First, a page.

100% viewability – an impossible dream?

07/07 By Niall Hogan
tower viewer

The Cannes Lions Festival has just taken place and, for the largest gathering of advertising creatives, media buyers and ad tech providers in one location, it’s seen as the summer event of the advertising year.

One of the speakers who stood out for me at this year’s festival was the venerable Keith Weed, Chief Marketing Officer at Unilever who talked about the task of fostering engagement between people and brands, so much so that people want to share them with others. His speech focused on the ideas of trust and transformation.

My interest was piqued when, during his presentation, he turned his attention to issues around media quality in online advertising, focusing in on viewability and fraud – some press reports described it as a rant, but I saw it as a frustration. These are not new issues; the online advertising industry in the UK saw these debates start to bubble up last year, but this year advertisers have only just started to see the topics creeping higher up the agenda.

An ad can be deemed viewable, by the IAB (50% of ad in view for at least one second) but how effective is it if surrounded by a dozen others? A website crammed with too many adverts can damage both the user’s experience and the ad’s ability to stand out. Even a campaign with excellent viewability can be compromised by problems, such as unsavoury images, numerous ad units and inappropriate content.

At the ISBA Annual Conference in March, I was surprised to learn that many attendees were not aware of viewability and fraud issues. And if marketers had heard of the topics, they were unclear what the industry was doing to address it.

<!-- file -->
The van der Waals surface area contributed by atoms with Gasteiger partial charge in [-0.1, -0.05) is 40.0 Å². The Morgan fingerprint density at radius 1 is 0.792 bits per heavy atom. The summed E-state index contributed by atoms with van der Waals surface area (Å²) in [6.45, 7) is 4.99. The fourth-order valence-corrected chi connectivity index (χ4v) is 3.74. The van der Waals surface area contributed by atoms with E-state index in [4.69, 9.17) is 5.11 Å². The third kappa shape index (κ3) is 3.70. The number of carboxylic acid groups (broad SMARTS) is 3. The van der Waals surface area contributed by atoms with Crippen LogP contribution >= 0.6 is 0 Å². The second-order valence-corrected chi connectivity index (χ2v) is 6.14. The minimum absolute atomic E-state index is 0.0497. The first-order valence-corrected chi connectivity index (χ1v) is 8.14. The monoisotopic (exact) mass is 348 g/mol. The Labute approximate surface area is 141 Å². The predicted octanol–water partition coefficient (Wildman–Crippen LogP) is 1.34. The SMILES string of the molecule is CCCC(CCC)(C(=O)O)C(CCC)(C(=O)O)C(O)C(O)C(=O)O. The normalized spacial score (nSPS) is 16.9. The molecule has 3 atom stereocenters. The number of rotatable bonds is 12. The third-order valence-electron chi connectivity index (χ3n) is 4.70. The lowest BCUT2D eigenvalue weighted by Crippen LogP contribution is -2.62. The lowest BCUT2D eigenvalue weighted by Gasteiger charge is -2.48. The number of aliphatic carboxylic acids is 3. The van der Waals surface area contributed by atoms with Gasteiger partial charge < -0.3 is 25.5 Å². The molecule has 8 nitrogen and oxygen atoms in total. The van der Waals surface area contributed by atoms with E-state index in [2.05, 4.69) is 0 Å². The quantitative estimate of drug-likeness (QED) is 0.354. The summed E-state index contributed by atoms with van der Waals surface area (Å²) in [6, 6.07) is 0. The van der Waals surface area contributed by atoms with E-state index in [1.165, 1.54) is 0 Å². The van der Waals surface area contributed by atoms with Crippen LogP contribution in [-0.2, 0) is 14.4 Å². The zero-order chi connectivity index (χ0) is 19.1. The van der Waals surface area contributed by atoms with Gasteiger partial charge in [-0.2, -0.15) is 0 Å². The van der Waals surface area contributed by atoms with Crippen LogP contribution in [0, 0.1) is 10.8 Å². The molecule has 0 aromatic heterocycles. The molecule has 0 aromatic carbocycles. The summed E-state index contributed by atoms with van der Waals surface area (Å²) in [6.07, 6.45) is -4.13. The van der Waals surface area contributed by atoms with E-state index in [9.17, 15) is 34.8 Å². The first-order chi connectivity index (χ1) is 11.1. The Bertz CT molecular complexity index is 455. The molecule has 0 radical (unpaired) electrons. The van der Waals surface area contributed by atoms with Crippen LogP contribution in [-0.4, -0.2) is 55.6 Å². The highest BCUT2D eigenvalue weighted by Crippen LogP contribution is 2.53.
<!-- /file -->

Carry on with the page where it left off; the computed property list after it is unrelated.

Advertisers rely on their media agencies and technology providers to keep them up to date; and I see that now the knowledge gap is closing. Indeed, Unilever and Shell have been vocal in demanding they will only pay for 100% viewability of their online advertising. As an industry we are working towards building a better online environment for advertisers to ensure more meaningful engagement with consumers. Media quality must improve in order to ensure future investment from brands in the channel.

According to our research at the end of last year, 69% of media buyers and suppliers state that media quality is a top priority in their organisation, with ad fraud (89%) and viewability (86%) at the top of the list.

The recent focus on viewability and non-human traffic or ad fraud, is helping raise awareness to ensure digital advertising spend is more efficient. These issues are key topics for trade bodies such as the IAB and ABC, and they are providing industry-recognised verification standards and accreditation that assure advertisers that they are receiving transparency and control over the quality of their digital ad campaigns.

To run the most effective campaigns, advertisers need to think beyond viewability and address brand safety as well as fraud. Intrinsically linked, we believe online media quality is the key.